It is also possible for the defendant to totally or partially accept the claim at the time of filing the statement of defence. Procedural issues regarding jurisdiction and competence must be raised by filing a preliminary plea within 10 days as from service of the claim. In that event, the 20-working-day term granted to submit the statement of defence is interrupted until the decision on the jurisdiction and competence is issued.

When responding to the claim, the defendant may file a counterclaim if there is a connection between the motions set out in the claim. The counterclaim must meet the same requirements as the claim and the answer to the counterclaim must meet the same standards as the statement of defence.

Preliminary hearing

After the filing of the statement of defence or the answer to the counterclaim a preliminary hearing is held (section 414 et seq of the SCPA). At such hearing the court:

  • asks the parties whether it is possible to settle the dispute. If the parties have reached a settlement, they may ask the court to judicially approve it so as to obtain an enforceable decision;
  • decides on the procedural exceptions raised by the defendant;
  • gives the parties the opportunity to raise additional arguments without changing the subject of the dispute, clarify any plea, add additional complementary pleas and allege relevant facts for the dispute coming out after the filing of their writs (usually subject to narrow interpretation);
  • gives the floor to the parties in order to challenge the documentary evidence proposed by the opposing party in the writ of claim and the statement of defence;
  • requests the parties to establish the facts under dispute. The court may outline the most relevant facts, on the basis of the allegations submitted by the parties in the claim and in the statement of defence;
  • decides on the admission and challenge of the means of evidence to be produced at the trial. The court may point out further means of evidence if it considers that the evidence proposed by the parties is insufficient. Spanish courts are reluctant to order discovery; and
  • sets a date for trial in the event witnesses or experts are to be examined. If only documentary evidence is to be produced, the court may not arrange a date for trial and discretionally order the parties to submit final conclusions (orally or in writing).


At the trial, the admitted means of evidence are produced, such as the examination and cross-examination of witnesses and experts. Parties will make closing statements. In the event there is evidence that cannot be examined at the trial (eg, a witness cannot attend the hearing), the parties may request the court to set a final hearing to examine that particular piece of evidence.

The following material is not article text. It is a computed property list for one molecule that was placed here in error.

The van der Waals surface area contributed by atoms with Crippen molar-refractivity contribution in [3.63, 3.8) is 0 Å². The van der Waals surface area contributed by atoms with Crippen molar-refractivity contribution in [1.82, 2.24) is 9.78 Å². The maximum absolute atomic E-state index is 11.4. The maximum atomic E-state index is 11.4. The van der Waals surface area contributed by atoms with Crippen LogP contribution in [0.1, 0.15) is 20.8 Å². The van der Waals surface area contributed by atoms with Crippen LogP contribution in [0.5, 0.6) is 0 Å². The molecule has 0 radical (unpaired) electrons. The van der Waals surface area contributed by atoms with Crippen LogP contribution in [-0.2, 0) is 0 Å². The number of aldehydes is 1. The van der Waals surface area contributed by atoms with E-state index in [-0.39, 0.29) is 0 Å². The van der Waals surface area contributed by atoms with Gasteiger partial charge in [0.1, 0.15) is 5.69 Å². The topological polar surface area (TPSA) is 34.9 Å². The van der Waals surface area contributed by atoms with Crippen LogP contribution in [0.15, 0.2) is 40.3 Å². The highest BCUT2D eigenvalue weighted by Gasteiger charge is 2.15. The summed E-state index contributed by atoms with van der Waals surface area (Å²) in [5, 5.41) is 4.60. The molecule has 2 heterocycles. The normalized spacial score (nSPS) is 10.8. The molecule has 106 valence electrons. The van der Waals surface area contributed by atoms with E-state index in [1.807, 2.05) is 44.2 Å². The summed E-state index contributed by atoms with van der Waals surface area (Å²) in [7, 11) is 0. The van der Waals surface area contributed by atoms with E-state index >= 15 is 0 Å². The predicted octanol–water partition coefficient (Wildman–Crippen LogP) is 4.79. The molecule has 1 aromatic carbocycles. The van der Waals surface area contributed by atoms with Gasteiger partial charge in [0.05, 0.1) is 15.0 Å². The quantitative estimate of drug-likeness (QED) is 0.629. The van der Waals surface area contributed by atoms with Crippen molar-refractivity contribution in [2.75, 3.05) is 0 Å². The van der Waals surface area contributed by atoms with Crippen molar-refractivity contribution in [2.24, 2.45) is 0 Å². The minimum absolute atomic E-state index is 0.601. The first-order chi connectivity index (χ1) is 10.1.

After producing all admitted means of evidence, the court will issue a judgment, which may be appealed before the provincial court of appeal within 20 working days upon service thereof.

The duration of ordinary civil proceedings at the first instance varies considerably depending on the court’s workload. A time frame of 12 months as from the filing of the particulars of claim could be regarded as a reasonable period of time to obtain a judgment (excluding any possible procedural issues that may lengthen the proceedings).

Case management

Can the parties control the procedure and the timetable?

Even though the timetable is set by the court, notwithstanding some statutory limits, the parties may apply for a postponement of the hearings or a stay of the proceedings under certain circumstances, particularly if they are conducting negotiations to reach a settlement agreement (section 19(4) of the SCPA).

Class action

May litigants with similar claims bring a form of collective redress? In what circumstances is this permitted?

The collective litigation phenomenon has been a very important part of the legal landscape in Spain in recent years, in particular due to the big impact of some Supreme Court judgments favourable to consumers in 2010.

The statutory rules governing ‘class’ litigation are mainly laid down in the SCPA (referring to consumers’ and users’ rights and to effective equality between men and women) and in the statutory rules about consumers’ and users’ protection.

Although the SCPA does not provide for special proceedings for collective group litigation, it does contain some specific procedural rules.

Thus, on the one hand, ordinary instruments of joinder of claims or proceedings or consolidation of claims provided for by sections 71 to 80 of the SCPA may apply. They allow several parties to jointly claim whether the facts or the basis of the claims are the same. Sections 76(2)(1) and 78(4) specifically refer to the joinder of proceedings brought by consumer organisations seeking the protection of collective and diffuse interests.

And, on the other, there are some specific rules regarding the enforcement of group and diffuse interests of consumers which enable proper collective actions to be taken. For example, section 11 recognises the standing for the defence of the rights and interests of consumers distinguishing between (i) ‘collective’ or ‘group’ interests (referring to consumers or users identified beforehand or easily identifiable) and (ii) diffuse interests, affecting a number of consumers or users not identified or not easy to be identified (section 11(2) and(3) respectively).

The most common remedies are injunctions and actions for damages. Also, there are some specific provisions concerning standard terms in contracts that provide for three particular remedies only available in class actions:

  • injunctions aimed at preventing the defendant from keeping using particular standard terms in its contracts;
  • claims seeking a judgment that orders the defendant to rescind a recommendation to use some standard terms; and
  • actions for the court to declare that a particular clause must be considered a standard term in contracts and be registered in the Registry of Standard Terms in Contracts (available through the Registry of Moveable Goods).